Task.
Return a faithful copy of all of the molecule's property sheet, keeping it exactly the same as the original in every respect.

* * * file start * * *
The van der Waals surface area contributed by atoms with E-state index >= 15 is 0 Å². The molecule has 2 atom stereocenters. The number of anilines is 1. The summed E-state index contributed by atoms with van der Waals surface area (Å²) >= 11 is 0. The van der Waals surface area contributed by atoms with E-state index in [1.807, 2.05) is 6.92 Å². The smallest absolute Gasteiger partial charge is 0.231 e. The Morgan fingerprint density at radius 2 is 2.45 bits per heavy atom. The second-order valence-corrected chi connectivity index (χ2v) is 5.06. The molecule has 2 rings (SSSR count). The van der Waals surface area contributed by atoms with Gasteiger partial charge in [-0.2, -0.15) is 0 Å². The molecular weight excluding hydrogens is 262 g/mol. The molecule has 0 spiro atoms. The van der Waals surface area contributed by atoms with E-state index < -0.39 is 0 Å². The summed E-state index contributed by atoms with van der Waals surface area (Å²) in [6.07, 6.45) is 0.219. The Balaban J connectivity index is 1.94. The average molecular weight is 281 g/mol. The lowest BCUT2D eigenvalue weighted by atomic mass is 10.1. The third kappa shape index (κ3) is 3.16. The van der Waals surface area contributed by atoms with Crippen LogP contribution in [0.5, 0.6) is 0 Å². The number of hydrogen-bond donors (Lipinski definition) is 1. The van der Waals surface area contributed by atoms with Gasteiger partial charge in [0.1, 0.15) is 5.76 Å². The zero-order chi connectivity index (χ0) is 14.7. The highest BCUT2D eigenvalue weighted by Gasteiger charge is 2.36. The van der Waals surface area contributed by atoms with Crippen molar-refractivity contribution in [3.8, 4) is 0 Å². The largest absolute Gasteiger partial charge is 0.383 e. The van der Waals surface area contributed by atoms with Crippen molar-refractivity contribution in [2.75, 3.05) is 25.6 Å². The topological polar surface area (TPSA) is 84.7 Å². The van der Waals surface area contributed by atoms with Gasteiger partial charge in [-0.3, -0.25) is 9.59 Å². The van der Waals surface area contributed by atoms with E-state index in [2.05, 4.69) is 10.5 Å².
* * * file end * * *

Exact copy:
The van der Waals surface area contributed by atoms with E-state index >= 15 is 0 Å². The molecule has 2 atom stereocenters. The number of anilines is 1. The summed E-state index contributed by atoms with van der Waals surface area (Å²) >= 11 is 0. The van der Waals surface area contributed by atoms with E-state index in [1.807, 2.05) is 6.92 Å². The smallest absolute Gasteiger partial charge is 0.231 e. The Morgan fingerprint density at radius 2 is 2.45 bits per heavy atom. The second-order valence-corrected chi connectivity index (χ2v) is 5.06. The molecule has 2 rings (SSSR count). The van der Waals surface area contributed by atoms with Gasteiger partial charge in [-0.2, -0.15) is 0 Å². The molecular weight excluding hydrogens is 262 g/mol. The molecule has 0 spiro atoms. The van der Waals surface area contributed by atoms with E-state index < -0.39 is 0 Å². The summed E-state index contributed by atoms with van der Waals surface area (Å²) in [6.07, 6.45) is 0.219. The Balaban J connectivity index is 1.94. The average molecular weight is 281 g/mol. The lowest BCUT2D eigenvalue weighted by atomic mass is 10.1. The third kappa shape index (κ3) is 3.16. The van der Waals surface area contributed by atoms with Crippen LogP contribution in [0.5, 0.6) is 0 Å². The number of hydrogen-bond donors (Lipinski definition) is 1. The van der Waals surface area contributed by atoms with Gasteiger partial charge in [0.1, 0.15) is 5.76 Å². The zero-order chi connectivity index (χ0) is 14.7. The highest BCUT2D eigenvalue weighted by Gasteiger charge is 2.36. The van der Waals surface area contributed by atoms with Crippen molar-refractivity contribution in [3.8, 4) is 0 Å². The largest absolute Gasteiger partial charge is 0.383 e. The van der Waals surface area contributed by atoms with Crippen molar-refractivity contribution in [2.75, 3.05) is 25.6 Å². The topological polar surface area (TPSA) is 84.7 Å². The van der Waals surface area contributed by atoms with Gasteiger partial charge in [-0.3, -0.25) is 9.59 Å². The van der Waals surface area contributed by atoms with E-state index in [2.05, 4.69) is 10.5 Å².